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What to Look For in a Well Made Garment

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Fortunately for me, both of my parents preferred quality over quantity and were willing to spend a little more to purchase something that would last. This was quite beneficial to me when mom and I went clothes shopping.  Couple that with the fact that I learned to sew in middle school and high school, back when they still had Home Economics in school, I now have a true appreciation for a well-made garment. Today I thought I would share some of my insights to maybe help you on your next shopping trip.

 Whether you are shopping in person or online, there are ways to tell a quality garment so that you are getting what you are paying for.

 

Quality Fabrics – What to Look For

First, check the fabric content. Natural fibers like cotton, silk, and wool will stand up better than synthetic materials, meaning they will wash better, keep their shape and last longer. Cotton and Rayon are my two favorite fabrics because they are soft and drape the curves nicely. Rayon or Viscose, as it is sometimes called, is also a non-synthetic material because it is a fiber manufactured out of wood pulp. Spandex is often added with some of these fabrics which allows the garment to stretch more and be more comfortable. And as we all know, being more comfortable is always a good thing. Fortunately, with new technology, some of the polyesters are looking better and wear longer, so a cotton/polyester blend can be a good choice as well.

 As you begin to look closely at fabrics, you will notice what is called the “hand” of the fabric, which is how it feels to the touch. I am sure you have picked up a cozy sweater and noticed the weight in your hand, the thickness of it and how soft it is. Those are the signs of a quality fabric. It seems that fabrics are getting thinner and thinner these days, some because of style, but also because of cost.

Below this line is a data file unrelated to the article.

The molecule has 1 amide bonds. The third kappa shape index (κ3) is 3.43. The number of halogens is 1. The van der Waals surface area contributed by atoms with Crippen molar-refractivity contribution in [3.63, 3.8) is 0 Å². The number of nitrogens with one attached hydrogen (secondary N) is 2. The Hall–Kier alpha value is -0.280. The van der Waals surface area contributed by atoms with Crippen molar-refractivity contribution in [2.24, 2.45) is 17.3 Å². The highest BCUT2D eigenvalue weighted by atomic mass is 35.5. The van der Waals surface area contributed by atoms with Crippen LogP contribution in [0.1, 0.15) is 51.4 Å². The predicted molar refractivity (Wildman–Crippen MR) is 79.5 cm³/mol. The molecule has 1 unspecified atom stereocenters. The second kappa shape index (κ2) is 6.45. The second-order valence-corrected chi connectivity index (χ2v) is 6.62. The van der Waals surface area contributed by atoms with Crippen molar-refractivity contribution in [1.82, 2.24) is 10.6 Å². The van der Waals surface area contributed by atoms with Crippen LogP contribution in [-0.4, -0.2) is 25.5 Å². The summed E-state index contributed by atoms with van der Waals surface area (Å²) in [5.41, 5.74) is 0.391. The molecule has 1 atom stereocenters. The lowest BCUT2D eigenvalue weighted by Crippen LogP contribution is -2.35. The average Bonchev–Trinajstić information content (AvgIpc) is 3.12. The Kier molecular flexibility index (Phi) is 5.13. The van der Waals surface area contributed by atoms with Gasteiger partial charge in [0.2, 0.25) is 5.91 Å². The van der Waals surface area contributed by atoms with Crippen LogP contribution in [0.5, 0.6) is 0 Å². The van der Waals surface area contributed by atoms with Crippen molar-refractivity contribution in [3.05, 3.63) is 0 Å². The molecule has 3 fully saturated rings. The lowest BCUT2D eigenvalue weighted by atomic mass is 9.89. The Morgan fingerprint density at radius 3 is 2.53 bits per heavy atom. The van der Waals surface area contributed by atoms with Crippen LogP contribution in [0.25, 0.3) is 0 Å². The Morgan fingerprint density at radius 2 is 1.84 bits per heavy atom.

Years ago, when my daughter was about 4 years old, she was in my brother’s wedding and they asked me to make her flower girl dress. It was to resemble the bride's dress which was lace covered satin on top, sheer lace sleeves and two satin ruffles for the skirt. When I went to buy the fabric, there was an array of various satins to choose from at an array of prices. Because this was a special event, I paid a little extra to purchase a fabric that was not flimsy, but had a good weight and sheen to it. This allowed the ruffles to flare out from the dress, which made all the difference in the world. Unfortunately, the seamstress who made the bride’s dress did not do the same and I felt terrible for my new sister-in-law. Instead of draping beautifully, as a wedding dress should, it was limp and just hung on her and to make matters worse, there were strings hanging from the bottom of the dress because it was not hemmed properly. I still have my daughter’s dress to this day; it reminds me of the difference that paying a little attention to quality can make.